• So, first thing I checked was if this was really the RA axis. I guided and pushed on the keypad the west and easy arrow. And sure enough what PHD designated as RA went sharp up / down.
  • Next, I checked all my cables. Couldn't find anything at first. But then I realized that I recently started to leave the RAPAS in the mount and that squeezed the USB and power cable that run through the mount. So, I removed the RAPAS and it went better. But after a while the oscillations were back.
  • Then I played with the calibration parameters. When I set Aggressiveness to 100 and Hysteresis to 0, then the mount was sort of able to compensate.
  • Finally, I checked how the mount tracks without any guiding:

  • Well, that does not look good. Somehow the mount itself creates these oscillations with an amplitude of 10+" and a frequency of ~7 minutes. And that is very hard to guide out.
  • I remeshed my gears - no change.
I took a PEM analysis:

You can see the larger error: 7.53" peak-to-peak. But at least it's periodic, so with PEC it should be possible to make it much smaller. I chose a quadratic curve and measured again:

1.15" peak-to-peak error only!

This should allow me to image the next nights. But it is concerning that this mount shows such a large periodic error.

Sunday, March 2, 2014

NGC 1491

NGC 1491 is an emission nebula in Perseus. It's 10,700 light years away in the Perseus arm of the Milky Way. Stars are created in this nebula - and the ultraviolet light from those newborn stars excite the atoms of the nebula - which makes it glow.
Click on the image for more details on capturing this image.

I did not have enough time to capture more SII (red) data. But with a lot of processing (see below), I could bring out quite some detail. Here is the core part of the nebula:

Some nice detail, but it shows that this image could use more data to increase the SNR.

Because this object turned out to be rather faint, I really had to stretch my post processing skills on this one:
  1. I calibrated, stacked and aligned the images in CCDStack and cropped them.
  2. Then I neutralized the background of all 3 images
  3. I combined them by summing them up for a synthetic luminance image
  4. Deconvolved this image
  5. Stored all of them (scaled) as TIFF's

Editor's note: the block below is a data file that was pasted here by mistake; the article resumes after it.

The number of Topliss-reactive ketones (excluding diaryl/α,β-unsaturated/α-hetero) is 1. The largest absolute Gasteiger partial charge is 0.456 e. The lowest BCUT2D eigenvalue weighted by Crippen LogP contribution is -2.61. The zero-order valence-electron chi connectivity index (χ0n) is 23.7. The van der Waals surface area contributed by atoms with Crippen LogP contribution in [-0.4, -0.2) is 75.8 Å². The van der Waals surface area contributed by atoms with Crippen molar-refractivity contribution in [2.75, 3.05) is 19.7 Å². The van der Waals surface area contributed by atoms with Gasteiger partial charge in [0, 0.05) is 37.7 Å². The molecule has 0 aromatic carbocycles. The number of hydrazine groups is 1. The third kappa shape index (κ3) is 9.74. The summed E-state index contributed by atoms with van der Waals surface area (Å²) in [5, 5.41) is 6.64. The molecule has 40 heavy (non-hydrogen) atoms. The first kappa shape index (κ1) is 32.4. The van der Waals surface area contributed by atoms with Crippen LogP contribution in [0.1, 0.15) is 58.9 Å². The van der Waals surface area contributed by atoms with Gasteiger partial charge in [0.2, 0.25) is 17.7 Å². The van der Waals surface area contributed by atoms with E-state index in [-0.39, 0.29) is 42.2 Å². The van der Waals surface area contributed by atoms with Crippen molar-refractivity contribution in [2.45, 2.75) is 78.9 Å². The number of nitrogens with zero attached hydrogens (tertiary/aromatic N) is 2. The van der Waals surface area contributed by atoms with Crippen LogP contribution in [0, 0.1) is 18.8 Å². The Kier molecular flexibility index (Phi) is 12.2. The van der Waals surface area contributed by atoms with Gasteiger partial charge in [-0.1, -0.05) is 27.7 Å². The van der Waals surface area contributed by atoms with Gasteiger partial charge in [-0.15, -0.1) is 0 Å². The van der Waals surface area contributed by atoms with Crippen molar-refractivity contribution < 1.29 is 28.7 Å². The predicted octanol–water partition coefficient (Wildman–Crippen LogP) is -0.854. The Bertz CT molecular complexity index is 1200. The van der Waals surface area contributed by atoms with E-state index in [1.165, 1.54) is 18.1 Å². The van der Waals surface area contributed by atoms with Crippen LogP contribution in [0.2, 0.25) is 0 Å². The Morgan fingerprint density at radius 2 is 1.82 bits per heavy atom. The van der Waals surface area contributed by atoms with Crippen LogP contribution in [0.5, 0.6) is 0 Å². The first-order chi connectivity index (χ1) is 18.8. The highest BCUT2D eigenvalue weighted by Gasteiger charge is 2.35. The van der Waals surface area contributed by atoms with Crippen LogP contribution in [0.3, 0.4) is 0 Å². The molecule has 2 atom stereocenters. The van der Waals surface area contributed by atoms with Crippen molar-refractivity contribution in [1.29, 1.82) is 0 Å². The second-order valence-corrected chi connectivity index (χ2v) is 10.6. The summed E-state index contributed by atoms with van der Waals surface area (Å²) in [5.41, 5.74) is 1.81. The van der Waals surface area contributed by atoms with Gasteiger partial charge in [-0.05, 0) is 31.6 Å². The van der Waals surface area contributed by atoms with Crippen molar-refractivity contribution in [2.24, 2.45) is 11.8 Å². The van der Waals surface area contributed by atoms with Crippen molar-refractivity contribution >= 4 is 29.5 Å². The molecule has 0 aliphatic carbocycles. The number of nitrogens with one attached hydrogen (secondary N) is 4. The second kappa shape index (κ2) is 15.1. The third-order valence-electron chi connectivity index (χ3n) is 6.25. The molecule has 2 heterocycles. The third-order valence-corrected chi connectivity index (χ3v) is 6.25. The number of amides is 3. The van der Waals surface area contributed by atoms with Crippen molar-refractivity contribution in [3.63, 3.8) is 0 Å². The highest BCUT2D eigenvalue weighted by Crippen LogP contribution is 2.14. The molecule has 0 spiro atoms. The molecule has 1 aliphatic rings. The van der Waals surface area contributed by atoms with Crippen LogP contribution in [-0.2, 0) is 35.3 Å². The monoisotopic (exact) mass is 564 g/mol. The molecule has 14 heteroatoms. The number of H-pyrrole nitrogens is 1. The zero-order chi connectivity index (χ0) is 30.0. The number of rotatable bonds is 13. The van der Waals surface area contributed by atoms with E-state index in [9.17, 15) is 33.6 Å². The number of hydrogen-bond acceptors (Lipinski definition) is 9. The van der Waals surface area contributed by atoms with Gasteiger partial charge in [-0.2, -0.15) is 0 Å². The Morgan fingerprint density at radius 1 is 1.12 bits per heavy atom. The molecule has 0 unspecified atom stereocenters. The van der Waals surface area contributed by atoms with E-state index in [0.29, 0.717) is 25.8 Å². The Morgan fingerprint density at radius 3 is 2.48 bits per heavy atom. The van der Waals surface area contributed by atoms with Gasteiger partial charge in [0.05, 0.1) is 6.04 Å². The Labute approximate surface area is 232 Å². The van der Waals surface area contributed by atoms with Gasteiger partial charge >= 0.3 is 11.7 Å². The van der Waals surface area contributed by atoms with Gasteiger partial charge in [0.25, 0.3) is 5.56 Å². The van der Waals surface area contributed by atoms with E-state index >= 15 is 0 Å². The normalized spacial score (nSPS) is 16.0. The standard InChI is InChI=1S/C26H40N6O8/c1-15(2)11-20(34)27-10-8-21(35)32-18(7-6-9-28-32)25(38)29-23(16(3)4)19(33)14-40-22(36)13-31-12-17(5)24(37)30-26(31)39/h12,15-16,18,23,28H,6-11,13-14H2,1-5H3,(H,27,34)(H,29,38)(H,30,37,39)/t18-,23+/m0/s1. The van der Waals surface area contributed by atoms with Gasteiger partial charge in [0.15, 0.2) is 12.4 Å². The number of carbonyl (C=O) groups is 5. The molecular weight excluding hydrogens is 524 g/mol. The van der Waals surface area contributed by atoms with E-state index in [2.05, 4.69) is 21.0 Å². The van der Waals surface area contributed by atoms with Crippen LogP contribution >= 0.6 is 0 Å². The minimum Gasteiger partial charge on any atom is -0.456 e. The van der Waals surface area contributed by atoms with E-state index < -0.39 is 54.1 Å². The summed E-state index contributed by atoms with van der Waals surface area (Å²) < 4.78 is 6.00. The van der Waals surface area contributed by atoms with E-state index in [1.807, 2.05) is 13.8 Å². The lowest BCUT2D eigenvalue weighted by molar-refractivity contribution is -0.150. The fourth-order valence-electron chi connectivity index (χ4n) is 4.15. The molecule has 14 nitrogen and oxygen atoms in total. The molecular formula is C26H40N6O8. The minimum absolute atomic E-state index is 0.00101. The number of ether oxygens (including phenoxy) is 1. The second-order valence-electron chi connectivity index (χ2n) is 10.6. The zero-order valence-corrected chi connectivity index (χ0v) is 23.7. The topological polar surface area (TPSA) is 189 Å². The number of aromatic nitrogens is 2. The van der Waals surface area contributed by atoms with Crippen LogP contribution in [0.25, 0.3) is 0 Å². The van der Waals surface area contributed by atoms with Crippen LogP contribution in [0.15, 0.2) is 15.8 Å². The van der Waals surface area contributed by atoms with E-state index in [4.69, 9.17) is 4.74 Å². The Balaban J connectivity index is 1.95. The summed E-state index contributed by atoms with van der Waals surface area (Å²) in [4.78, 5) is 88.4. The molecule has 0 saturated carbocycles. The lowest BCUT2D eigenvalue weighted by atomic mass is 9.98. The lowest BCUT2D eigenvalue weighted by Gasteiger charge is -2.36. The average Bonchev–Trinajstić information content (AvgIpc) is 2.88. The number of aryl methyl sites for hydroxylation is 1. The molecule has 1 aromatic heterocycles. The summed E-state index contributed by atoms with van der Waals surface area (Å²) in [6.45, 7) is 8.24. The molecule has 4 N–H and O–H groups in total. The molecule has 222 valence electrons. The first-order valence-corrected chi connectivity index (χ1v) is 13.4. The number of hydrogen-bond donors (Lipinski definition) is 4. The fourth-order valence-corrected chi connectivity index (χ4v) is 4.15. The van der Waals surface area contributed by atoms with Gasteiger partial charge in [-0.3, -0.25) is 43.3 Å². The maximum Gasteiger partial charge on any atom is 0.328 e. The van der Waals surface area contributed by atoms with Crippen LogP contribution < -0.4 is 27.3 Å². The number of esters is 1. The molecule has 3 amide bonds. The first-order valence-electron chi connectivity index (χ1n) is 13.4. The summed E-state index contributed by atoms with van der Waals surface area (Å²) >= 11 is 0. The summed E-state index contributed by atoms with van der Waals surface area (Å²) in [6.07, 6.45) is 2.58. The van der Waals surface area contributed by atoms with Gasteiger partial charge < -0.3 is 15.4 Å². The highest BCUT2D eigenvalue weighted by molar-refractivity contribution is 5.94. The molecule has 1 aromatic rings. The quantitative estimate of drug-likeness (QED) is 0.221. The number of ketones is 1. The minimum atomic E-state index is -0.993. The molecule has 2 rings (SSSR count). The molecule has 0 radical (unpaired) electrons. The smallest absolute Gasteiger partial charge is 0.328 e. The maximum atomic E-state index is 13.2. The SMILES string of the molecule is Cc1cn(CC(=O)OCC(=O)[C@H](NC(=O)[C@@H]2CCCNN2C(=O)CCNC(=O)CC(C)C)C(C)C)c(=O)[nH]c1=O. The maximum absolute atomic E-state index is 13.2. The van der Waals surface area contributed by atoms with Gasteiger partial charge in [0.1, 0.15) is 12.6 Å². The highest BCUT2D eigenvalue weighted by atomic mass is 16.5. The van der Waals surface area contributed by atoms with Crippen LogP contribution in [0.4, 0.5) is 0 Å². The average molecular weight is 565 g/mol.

6. Then, I used Straton to create a star-only image of the synthetic luminance image.
  7. Loaded the SII, Ha and OIII images in Photoshop and used a tutorial by Paul Kanevsky for DDP (Digital Development Processing) in Photoshop (unfortunately, the action that Paul made out of his tutorial does not work in Photoshop CS6)
  8. In Photoshop, I combined the SII, Ha, OIII images as described by Ken Crawford.
  9. Of each individual image, I "brought out the faint stuff" using a great recipe by Scott Rosen.
  10. Then I adjusted the levels of each individual image to darken the background
  11. Adjusted opacity of each layer to get a good mix of all colors (as always the green from Ha was dominant)
  12. Added a CAB layer and applied GradientXTerminator
  13. Used a "Selective Color" layer to reduce the amount of magenta (mostly in the stars) and to bring out the orange parts more
  14. Loaded the synthetic luminance image
  15. Used an adjustment layer with a mask to reduce the brightness of the core and increased its contrast (see e.g. for an explanation)
  16. Layered the luminance image over the combined image using "Soft Light" mode and adjusted Opacity to find a balance between bringing out details and still showing the fainter parts of the nebula
  17. Loaded the star-only image and used a simple levels adjustment to remove all nebula remnants (but being careful not as to remove any faint stars)
  18. Layered this star-only image on top (using Screen mode)
  19. Finally, I created a CAB layer on top and applied the "Star Diffraction Spikes Fat Stars" from Carboni's Astronomy Tools.
There are so many steps here that I tried for real for the first time. Considering that, I'm pretty happy with the result.